World Library  
Flag as Inappropriate
Email this Article

Core Cabin Module

Article Id: WHEBN0034347028
Reproduction Date:

Title: Core Cabin Module  
Author: World Heritage Encyclopedia
Language: English
Subject: Chinese space station, Laboratory Cabin Module, Chinese large modular space station
Collection:
Publisher: World Heritage Encyclopedia
Publication
Date:
 

Core Cabin Module

A model of the CCM launcher, the Long March 5

The Core Cabin Module (CCM) is the foundation element of the Chinese space station, based on Tiangong-3, as the final stage of Project 921 Tiangong, part of the Chinese space program. The CCM follows the Salyut and Almaz series, Cosmos 557, Skylab, Mir, ISS, Tiangong 1 and Tiangong 2 space stations. It is the first part of a third generation modular space station. Other examples of modular station projects include the Soviet/Russian Mir, Russian OPSEK and International Space Station. Operations will be controlled from the Beijing Aerospace Command and Control Center in the People's Republic of China.

Functions and Systems

The Core Module provides life support and living quarters for three crew members, and provides guidance, navigation, and orientation control for the station. The module also provides the station’s power, propulsion, and life support systems. The module consists of three sections: the habitable living quarter, the nonhabitable service section, and a docking hub.

The living quarters will contain a kitchen and toilet, fire control equipment, atmospheric processing and control equipment, computers, scientific apparatus, communications equipment to see and hear ground control in Beijing, and other equipment.

Electrical power is provided by two steerable solar power arrays, which use photovoltaic cells to convert sunlight into electricity. Energy is stored to power the station when it pass into the Earths shadow. Resupply ships will replenish fuel for the modules propulsion engines for station-keeping, to counter the effects of atmospheric drag.[1]

Structure

China has established "a good working relationship" with space agencies in Russia, France, Germany and other countries. With a long history of technology transfer with Russia, Chinese Space assets are compatible with Russian orbital hardware. The MARS-500 collaborative study between China, Russia and Europe prepares for a deep space manned mission to Mars.

The docking hub allow the core module to be docked with five other space station modules, including two experimental modules, a cargo ship, and a Shenzhou spacecraft. The axial port of the module will be fitted with rendezvous equipment and a mechanical arm similar to the Russian Lyappa arm used on the Mir space station. The axial port on the docking hub shall be the primary docking port, when new modules arrive, they will first dock here, then the mechanical arm shall attach and move the module to a radial port. Crew and supply ships from the Jiuquan Satellite Launch Center will dock to either of the axial ports of the module.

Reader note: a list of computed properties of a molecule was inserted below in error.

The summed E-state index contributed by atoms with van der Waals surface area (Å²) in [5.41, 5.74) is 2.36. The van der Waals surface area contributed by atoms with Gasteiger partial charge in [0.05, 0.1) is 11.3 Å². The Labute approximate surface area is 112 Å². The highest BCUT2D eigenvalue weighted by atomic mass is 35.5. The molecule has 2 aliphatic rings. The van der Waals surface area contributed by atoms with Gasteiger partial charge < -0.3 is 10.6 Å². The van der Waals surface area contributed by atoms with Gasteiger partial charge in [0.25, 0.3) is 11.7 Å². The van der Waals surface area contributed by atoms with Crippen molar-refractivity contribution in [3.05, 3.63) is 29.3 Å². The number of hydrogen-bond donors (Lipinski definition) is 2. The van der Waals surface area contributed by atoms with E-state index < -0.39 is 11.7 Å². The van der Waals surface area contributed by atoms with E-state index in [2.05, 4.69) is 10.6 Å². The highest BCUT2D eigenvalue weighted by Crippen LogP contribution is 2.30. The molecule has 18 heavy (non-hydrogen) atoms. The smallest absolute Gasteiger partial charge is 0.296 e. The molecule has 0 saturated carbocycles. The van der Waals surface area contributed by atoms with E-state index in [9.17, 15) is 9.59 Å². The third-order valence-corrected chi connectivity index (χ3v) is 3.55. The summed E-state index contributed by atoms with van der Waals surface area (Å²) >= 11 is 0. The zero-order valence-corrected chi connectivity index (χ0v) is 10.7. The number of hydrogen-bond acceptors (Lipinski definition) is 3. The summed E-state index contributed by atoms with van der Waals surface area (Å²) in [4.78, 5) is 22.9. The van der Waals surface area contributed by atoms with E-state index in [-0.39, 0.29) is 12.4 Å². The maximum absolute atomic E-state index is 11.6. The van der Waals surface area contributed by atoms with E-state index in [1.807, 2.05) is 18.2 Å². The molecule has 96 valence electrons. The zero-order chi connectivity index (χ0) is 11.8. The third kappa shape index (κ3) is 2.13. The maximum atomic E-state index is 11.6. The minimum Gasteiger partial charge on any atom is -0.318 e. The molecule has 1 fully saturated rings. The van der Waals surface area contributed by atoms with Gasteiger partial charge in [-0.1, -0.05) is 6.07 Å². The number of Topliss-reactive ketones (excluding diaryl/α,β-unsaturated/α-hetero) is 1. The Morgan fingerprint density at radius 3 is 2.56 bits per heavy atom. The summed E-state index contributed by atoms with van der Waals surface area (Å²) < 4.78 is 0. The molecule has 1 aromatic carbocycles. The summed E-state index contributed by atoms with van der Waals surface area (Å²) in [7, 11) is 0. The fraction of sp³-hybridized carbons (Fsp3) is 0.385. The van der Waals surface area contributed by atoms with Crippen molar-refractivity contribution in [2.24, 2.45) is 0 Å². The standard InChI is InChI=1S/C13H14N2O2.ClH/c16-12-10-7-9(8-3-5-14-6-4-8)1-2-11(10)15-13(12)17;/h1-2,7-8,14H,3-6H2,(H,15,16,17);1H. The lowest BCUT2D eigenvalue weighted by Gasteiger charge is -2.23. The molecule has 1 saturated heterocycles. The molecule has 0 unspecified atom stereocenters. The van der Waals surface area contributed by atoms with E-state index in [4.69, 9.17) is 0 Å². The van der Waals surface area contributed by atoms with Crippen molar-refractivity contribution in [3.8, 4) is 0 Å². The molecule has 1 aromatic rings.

The first space station, Salyut 1, and other one-piece or 'monolithic' first generation space stations, such as Salyut 2,3,4,5, DOS 2, Kosmos 557, Almaz and NASA's Skylab stations were not designed for re-supply. Generally, each crew had to depart the station to free the only docking port for the next crew to arrive, Skylab had more than one docking port but was not designed for resupply. Salyut 6 and 7 had more than one docking port and were designed to be resupplied routinely during crewed operation. Modular stations can allow the mission to be changed over time and new modules can be added or removed from the existing structure, allowing greater flexibility. The CCM is designed for replenishment of consumables and has a service life of at least 10 years. Length of the module is 18.1m, it is cylindrical with a maximum diameter of 4.2m and an on orbit mass between 20 and 22 thousand kilograms.

Launch

Due for launch around or after 2020, on Long March 5 from Wenchang Satellite Launch Center, into Low Earth Orbit 340 to 450 kilometers above the Earth at an orbital inclination of 42 to 43 degrees, in the center of the Earths Thermosphere.

References

  1. ^ David, Leonard (2011-03-07). "China Details Ambitious Space Station Goals". SPACE.com. Retrieved 9 March 2012. 

External links

 Chinese Space Agency website,

This article was sourced from Creative Commons Attribution-ShareAlike License; additional terms may apply. World Heritage Encyclopedia content is assembled from numerous content providers, Open Access Publishing, and in compliance with The Fair Access to Science and Technology Research Act (FASTR), Wikimedia Foundation, Inc., Public Library of Science, The Encyclopedia of Life, Open Book Publishers (OBP), PubMed, U.S. National Library of Medicine, National Center for Biotechnology Information, U.S. National Library of Medicine, National Institutes of Health (NIH), U.S. Department of Health & Human Services, and USA.gov, which sources content from all federal, state, local, tribal, and territorial government publication portals (.gov, .mil, .edu). Funding for USA.gov and content contributors is made possible from the U.S. Congress, E-Government Act of 2002.
 
Crowd sourced content that is contributed to World Heritage Encyclopedia is peer reviewed and edited by our editorial staff to ensure quality scholarly research articles.
 
By using this site, you agree to the Terms of Use and Privacy Policy. World Heritage Encyclopedia™ is a registered trademark of the World Public Library Association, a non-profit organization.
 



Copyright © World Library Foundation. All rights reserved. eBooks from World eBook Library are sponsored by the World Library Foundation,
a 501c(4) Member's Support Non-Profit Organization, and is NOT affiliated with any governmental agency or department.